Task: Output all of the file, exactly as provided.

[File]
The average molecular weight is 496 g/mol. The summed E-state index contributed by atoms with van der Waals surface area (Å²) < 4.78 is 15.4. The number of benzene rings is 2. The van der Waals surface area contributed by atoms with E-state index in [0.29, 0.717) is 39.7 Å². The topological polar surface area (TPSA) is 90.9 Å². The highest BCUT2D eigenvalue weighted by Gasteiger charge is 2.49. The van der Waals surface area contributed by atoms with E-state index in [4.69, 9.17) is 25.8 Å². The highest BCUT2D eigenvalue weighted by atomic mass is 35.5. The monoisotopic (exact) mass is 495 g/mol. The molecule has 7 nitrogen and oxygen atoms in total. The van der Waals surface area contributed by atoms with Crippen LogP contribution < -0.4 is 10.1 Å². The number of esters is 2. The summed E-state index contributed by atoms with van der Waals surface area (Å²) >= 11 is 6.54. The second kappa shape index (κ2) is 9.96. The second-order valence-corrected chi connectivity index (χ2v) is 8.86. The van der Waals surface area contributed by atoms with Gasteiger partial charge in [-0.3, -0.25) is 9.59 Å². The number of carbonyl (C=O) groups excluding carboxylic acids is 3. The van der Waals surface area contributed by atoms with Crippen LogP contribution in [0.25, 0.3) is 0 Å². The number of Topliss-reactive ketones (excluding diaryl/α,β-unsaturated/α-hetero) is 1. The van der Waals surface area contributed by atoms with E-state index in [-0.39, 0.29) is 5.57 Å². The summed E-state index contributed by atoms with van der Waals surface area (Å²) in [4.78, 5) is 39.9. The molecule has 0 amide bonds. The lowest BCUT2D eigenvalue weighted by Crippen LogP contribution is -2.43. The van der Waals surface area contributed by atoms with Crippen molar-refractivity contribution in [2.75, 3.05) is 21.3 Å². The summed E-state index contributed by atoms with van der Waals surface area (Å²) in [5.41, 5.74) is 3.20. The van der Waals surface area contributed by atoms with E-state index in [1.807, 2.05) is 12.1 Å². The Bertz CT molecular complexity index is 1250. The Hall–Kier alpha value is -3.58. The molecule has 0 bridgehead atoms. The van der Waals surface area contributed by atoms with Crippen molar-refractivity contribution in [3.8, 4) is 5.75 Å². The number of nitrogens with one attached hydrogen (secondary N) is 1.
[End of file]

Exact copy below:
The average molecular weight is 496 g/mol. The summed E-state index contributed by atoms with van der Waals surface area (Å²) < 4.78 is 15.4. The number of benzene rings is 2. The van der Waals surface area contributed by atoms with E-state index in [0.29, 0.717) is 39.7 Å². The topological polar surface area (TPSA) is 90.9 Å². The highest BCUT2D eigenvalue weighted by Gasteiger charge is 2.49. The van der Waals surface area contributed by atoms with E-state index in [4.69, 9.17) is 25.8 Å². The highest BCUT2D eigenvalue weighted by atomic mass is 35.5. The monoisotopic (exact) mass is 495 g/mol. The molecule has 7 nitrogen and oxygen atoms in total. The van der Waals surface area contributed by atoms with Crippen LogP contribution < -0.4 is 10.1 Å². The number of esters is 2. The summed E-state index contributed by atoms with van der Waals surface area (Å²) >= 11 is 6.54. The second kappa shape index (κ2) is 9.96. The second-order valence-corrected chi connectivity index (χ2v) is 8.86. The van der Waals surface area contributed by atoms with Gasteiger partial charge in [-0.3, -0.25) is 9.59 Å². The number of carbonyl (C=O) groups excluding carboxylic acids is 3. The van der Waals surface area contributed by atoms with Crippen LogP contribution in [0.25, 0.3) is 0 Å². The number of Topliss-reactive ketones (excluding diaryl/α,β-unsaturated/α-hetero) is 1. The van der Waals surface area contributed by atoms with E-state index in [-0.39, 0.29) is 5.57 Å². The summed E-state index contributed by atoms with van der Waals surface area (Å²) in [4.78, 5) is 39.9. The molecule has 0 amide bonds. The lowest BCUT2D eigenvalue weighted by Crippen LogP contribution is -2.43. The van der Waals surface area contributed by atoms with Crippen molar-refractivity contribution in [2.75, 3.05) is 21.3 Å². The summed E-state index contributed by atoms with van der Waals surface area (Å²) in [5.41, 5.74) is 3.20. The van der Waals surface area contributed by atoms with E-state index in [1.807, 2.05) is 12.1 Å². The Bertz CT molecular complexity index is 1250. The Hall–Kier alpha value is -3.58. The molecule has 0 bridgehead atoms. The van der Waals surface area contributed by atoms with Crippen molar-refractivity contribution in [3.8, 4) is 5.75 Å². The number of nitrogens with one attached hydrogen (secondary N) is 1.